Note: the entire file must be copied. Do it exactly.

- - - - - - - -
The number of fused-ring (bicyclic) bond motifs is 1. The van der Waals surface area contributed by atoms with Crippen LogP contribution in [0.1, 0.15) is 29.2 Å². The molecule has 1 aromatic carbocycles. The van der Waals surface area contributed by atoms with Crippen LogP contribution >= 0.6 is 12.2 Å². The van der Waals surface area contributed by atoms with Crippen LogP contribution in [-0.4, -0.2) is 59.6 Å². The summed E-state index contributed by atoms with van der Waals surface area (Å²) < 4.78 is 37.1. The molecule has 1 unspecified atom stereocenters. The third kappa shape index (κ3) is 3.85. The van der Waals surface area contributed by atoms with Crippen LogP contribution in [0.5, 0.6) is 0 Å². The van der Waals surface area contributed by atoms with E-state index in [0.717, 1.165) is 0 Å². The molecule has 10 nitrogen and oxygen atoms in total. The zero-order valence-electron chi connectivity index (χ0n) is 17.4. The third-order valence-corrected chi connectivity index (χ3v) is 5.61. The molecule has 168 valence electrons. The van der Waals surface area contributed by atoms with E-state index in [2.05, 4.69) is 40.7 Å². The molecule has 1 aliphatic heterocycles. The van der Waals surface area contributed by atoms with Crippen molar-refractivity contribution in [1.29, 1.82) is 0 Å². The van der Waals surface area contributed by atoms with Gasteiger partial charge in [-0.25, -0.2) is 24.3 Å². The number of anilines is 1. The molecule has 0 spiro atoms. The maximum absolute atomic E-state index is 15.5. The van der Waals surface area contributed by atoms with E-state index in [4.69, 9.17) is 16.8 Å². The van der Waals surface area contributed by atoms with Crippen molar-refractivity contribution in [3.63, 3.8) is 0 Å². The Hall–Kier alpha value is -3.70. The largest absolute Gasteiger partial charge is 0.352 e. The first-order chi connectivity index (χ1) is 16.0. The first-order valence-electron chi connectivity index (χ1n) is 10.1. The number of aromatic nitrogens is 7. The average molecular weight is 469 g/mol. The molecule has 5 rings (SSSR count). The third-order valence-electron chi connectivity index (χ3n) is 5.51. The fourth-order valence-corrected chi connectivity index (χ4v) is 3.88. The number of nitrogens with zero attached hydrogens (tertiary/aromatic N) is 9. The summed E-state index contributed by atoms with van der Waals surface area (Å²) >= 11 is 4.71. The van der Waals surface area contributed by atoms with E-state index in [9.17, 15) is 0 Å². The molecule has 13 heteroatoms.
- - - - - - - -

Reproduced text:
The number of fused-ring (bicyclic) bond motifs is 1. The van der Waals surface area contributed by atoms with Crippen LogP contribution in [0.1, 0.15) is 29.2 Å². The molecule has 1 aromatic carbocycles. The van der Waals surface area contributed by atoms with Crippen LogP contribution >= 0.6 is 12.2 Å². The van der Waals surface area contributed by atoms with Crippen LogP contribution in [-0.4, -0.2) is 59.6 Å². The summed E-state index contributed by atoms with van der Waals surface area (Å²) < 4.78 is 37.1. The molecule has 1 unspecified atom stereocenters. The third kappa shape index (κ3) is 3.85. The van der Waals surface area contributed by atoms with Crippen LogP contribution in [0.5, 0.6) is 0 Å². The van der Waals surface area contributed by atoms with E-state index in [0.717, 1.165) is 0 Å². The molecule has 10 nitrogen and oxygen atoms in total. The zero-order valence-electron chi connectivity index (χ0n) is 17.4. The third-order valence-corrected chi connectivity index (χ3v) is 5.61. The molecule has 168 valence electrons. The van der Waals surface area contributed by atoms with E-state index in [2.05, 4.69) is 40.7 Å². The molecule has 1 aliphatic heterocycles. The van der Waals surface area contributed by atoms with Crippen molar-refractivity contribution in [1.29, 1.82) is 0 Å². The van der Waals surface area contributed by atoms with Gasteiger partial charge in [-0.25, -0.2) is 24.3 Å². The number of anilines is 1. The molecule has 0 spiro atoms. The maximum absolute atomic E-state index is 15.5. The van der Waals surface area contributed by atoms with E-state index in [4.69, 9.17) is 16.8 Å². The van der Waals surface area contributed by atoms with Crippen molar-refractivity contribution in [3.63, 3.8) is 0 Å². The Hall–Kier alpha value is -3.70. The largest absolute Gasteiger partial charge is 0.352 e. The first-order chi connectivity index (χ1) is 16.0. The first-order valence-electron chi connectivity index (χ1n) is 10.1. The number of aromatic nitrogens is 7. The average molecular weight is 469 g/mol. The molecule has 5 rings (SSSR count). The third-order valence-electron chi connectivity index (χ3n) is 5.51. The fourth-order valence-corrected chi connectivity index (χ4v) is 3.88. The number of nitrogens with zero attached hydrogens (tertiary/aromatic N) is 9. The summed E-state index contributed by atoms with van der Waals surface area (Å²) >= 11 is 4.71. The van der Waals surface area contributed by atoms with E-state index in [9.17, 15) is 0 Å². The molecule has 13 heteroatoms.